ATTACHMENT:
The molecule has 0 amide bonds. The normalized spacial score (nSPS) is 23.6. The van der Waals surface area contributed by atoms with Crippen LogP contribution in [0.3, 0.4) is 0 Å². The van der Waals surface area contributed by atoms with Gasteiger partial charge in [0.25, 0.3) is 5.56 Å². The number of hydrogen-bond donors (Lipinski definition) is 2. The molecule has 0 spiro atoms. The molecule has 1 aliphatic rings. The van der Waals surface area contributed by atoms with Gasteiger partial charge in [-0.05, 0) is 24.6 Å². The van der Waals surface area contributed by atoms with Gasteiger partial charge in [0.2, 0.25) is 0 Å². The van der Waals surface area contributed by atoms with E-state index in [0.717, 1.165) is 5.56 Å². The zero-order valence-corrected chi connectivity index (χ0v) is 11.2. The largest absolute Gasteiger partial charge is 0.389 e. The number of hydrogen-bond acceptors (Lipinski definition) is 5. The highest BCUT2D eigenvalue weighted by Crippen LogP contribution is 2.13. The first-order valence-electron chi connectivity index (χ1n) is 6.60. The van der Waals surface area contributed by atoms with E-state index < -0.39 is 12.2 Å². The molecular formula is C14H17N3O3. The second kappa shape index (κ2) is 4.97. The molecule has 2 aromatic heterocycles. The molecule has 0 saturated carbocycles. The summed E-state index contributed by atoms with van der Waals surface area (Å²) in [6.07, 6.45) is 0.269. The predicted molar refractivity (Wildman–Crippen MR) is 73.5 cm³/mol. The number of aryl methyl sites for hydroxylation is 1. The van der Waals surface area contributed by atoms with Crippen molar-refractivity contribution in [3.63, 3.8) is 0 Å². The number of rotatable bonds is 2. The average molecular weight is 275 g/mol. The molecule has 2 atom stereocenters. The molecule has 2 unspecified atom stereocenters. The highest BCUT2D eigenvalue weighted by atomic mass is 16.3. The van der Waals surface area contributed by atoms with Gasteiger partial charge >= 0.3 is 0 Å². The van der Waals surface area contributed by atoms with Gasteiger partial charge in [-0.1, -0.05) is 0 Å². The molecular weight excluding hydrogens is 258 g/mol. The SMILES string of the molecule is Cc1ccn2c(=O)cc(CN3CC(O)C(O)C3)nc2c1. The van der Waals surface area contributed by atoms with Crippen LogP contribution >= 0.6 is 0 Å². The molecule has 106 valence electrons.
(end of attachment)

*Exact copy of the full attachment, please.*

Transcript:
The molecule has 0 amide bonds. The normalized spacial score (nSPS) is 23.6. The van der Waals surface area contributed by atoms with Crippen LogP contribution in [0.3, 0.4) is 0 Å². The van der Waals surface area contributed by atoms with Gasteiger partial charge in [0.25, 0.3) is 5.56 Å². The number of hydrogen-bond donors (Lipinski definition) is 2. The molecule has 0 spiro atoms. The molecule has 1 aliphatic rings. The van der Waals surface area contributed by atoms with Gasteiger partial charge in [-0.05, 0) is 24.6 Å². The van der Waals surface area contributed by atoms with Gasteiger partial charge in [0.2, 0.25) is 0 Å². The van der Waals surface area contributed by atoms with E-state index in [0.717, 1.165) is 5.56 Å². The zero-order valence-corrected chi connectivity index (χ0v) is 11.2. The largest absolute Gasteiger partial charge is 0.389 e. The number of hydrogen-bond acceptors (Lipinski definition) is 5. The highest BCUT2D eigenvalue weighted by Crippen LogP contribution is 2.13. The first-order valence-electron chi connectivity index (χ1n) is 6.60. The van der Waals surface area contributed by atoms with E-state index < -0.39 is 12.2 Å². The molecular formula is C14H17N3O3. The second kappa shape index (κ2) is 4.97. The molecule has 2 aromatic heterocycles. The molecule has 0 saturated carbocycles. The summed E-state index contributed by atoms with van der Waals surface area (Å²) in [6.07, 6.45) is 0.269. The predicted molar refractivity (Wildman–Crippen MR) is 73.5 cm³/mol. The number of aryl methyl sites for hydroxylation is 1. The van der Waals surface area contributed by atoms with Crippen molar-refractivity contribution in [3.63, 3.8) is 0 Å². The number of rotatable bonds is 2. The average molecular weight is 275 g/mol. The molecule has 2 atom stereocenters. The molecule has 2 unspecified atom stereocenters. The highest BCUT2D eigenvalue weighted by atomic mass is 16.3. The van der Waals surface area contributed by atoms with Gasteiger partial charge >= 0.3 is 0 Å². The van der Waals surface area contributed by atoms with Gasteiger partial charge in [-0.1, -0.05) is 0 Å². The molecular weight excluding hydrogens is 258 g/mol. The SMILES string of the molecule is Cc1ccn2c(=O)cc(CN3CC(O)C(O)C3)nc2c1. The van der Waals surface area contributed by atoms with Crippen LogP contribution >= 0.6 is 0 Å². The molecule has 106 valence electrons.